Roger Ballen: Priest of the shadow land
“It’s called Roger Ballen’s Outland. It’s not necessarily your outland, nor anyone else’s outland,” explains the geologist turned photographer/ one-time Die Antwoord video maker; his surreal portraits of those on the fringe of South African society are “self portraits” because “ultimately they make comments about the human condition and the human psyche and people relate to that.”
Beauty is subjective
Ballen’s work has been branded everything from nightmarish to grotesque, but he does not view it that way; “Personally I don’t think there is anything wrong with these photos; these people are not ridiculed. Why do they look any different to you or me, how are they any less beautiful than somebody who wins Miss England?” Reiterating that beauty is subjective and reminding me that when you “look through any newspaper these days and there are worse looking people in far worse situations.”
The shadow land….
Those who appear in Ballen’s Outland series are “living on the periphery of society, the periphery of the mind - in the shadow land,” he tells me. On Ballen’s website, a description of the book ponders “whether they are exploited victims, colluding directly in their own ridicule, or newly empowered and active participants within the drama of their representation.” But Ballen disregards this analysis as “total garbage”, “Nobody except myself will ever truly have an understanding of my relationship with my subjects and I am totally comfortable with that. I must receive at least 25 SMSs per day from people that I have worked with asking me to swing by, do this, do that. I’m like their priest, their lawyer, their doctor. For anybody that believes this is in any way an exploitative relationship, they are so far off the mark it is pathetic,” he bemoans.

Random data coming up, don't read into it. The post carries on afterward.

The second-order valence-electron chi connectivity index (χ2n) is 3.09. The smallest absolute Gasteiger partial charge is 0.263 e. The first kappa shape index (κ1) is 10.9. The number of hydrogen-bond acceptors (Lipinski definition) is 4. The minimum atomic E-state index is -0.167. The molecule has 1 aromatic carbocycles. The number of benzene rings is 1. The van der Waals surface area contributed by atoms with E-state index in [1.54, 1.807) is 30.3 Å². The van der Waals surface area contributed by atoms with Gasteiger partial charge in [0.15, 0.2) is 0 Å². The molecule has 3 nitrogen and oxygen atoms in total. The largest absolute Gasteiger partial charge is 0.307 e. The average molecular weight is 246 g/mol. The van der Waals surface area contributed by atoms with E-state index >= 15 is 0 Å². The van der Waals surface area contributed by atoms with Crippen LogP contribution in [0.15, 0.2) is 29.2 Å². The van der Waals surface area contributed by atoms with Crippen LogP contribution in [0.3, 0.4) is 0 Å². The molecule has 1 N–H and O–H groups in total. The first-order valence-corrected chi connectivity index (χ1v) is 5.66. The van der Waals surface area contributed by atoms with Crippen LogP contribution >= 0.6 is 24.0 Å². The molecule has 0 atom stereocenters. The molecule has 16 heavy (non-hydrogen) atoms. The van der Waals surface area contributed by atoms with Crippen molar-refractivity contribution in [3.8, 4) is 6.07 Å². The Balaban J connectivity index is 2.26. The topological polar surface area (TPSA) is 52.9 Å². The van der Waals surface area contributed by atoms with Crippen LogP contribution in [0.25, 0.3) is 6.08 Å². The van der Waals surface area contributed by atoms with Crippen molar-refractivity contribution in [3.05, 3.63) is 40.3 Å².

Roger Ballen, Cat Catcher 1998
The relationships with these people he met in the early 90s have indeed been sustained and along with the republication of Outland, featuring 45 new images, there is an accompanying video, completed just last month featuring familiar faces. However by his own admission, “some of my greatest photos were taken within five minutes of meeting someone and then I never saw them again.”
Playing with reality
For Ballen there is an overarching concept that drives his art; “the pictures are fundamentally psychological and that’s been the defining aspect of my work for the last 40 years.” However the last 40 years have seen steady evolution for Ballen’s photography, he regards Outland as a pivotal moment when he “started to play with reality”, whilst his work is “always psychological, it’s becoming much more complex.” “The subject focus becomes harder and harder to define with words. The nature of the metaphors is much greyer with multiple meanings.”
The march towards abstraction
When I ask Ballen what’s H A P P E N I N G next, he reiterates this gradual veer towards abstraction, “the last few images from the asylum of the birds book are like apparition pictures” he explains, “they look like drawings from nature. This next series leads on from there.”
Yet in the face of abstraction, things are becoming clearer, “I hope I am developing wisdom as time goes by. It feels good when one can make a comment that has meaning to others.” “Not many people are lucky enough to live like me,” he ponders, “I have a tool for introspect, the camera.”
Roger Ballen, Curled Up, 1998. Courtesy of Roger Ballen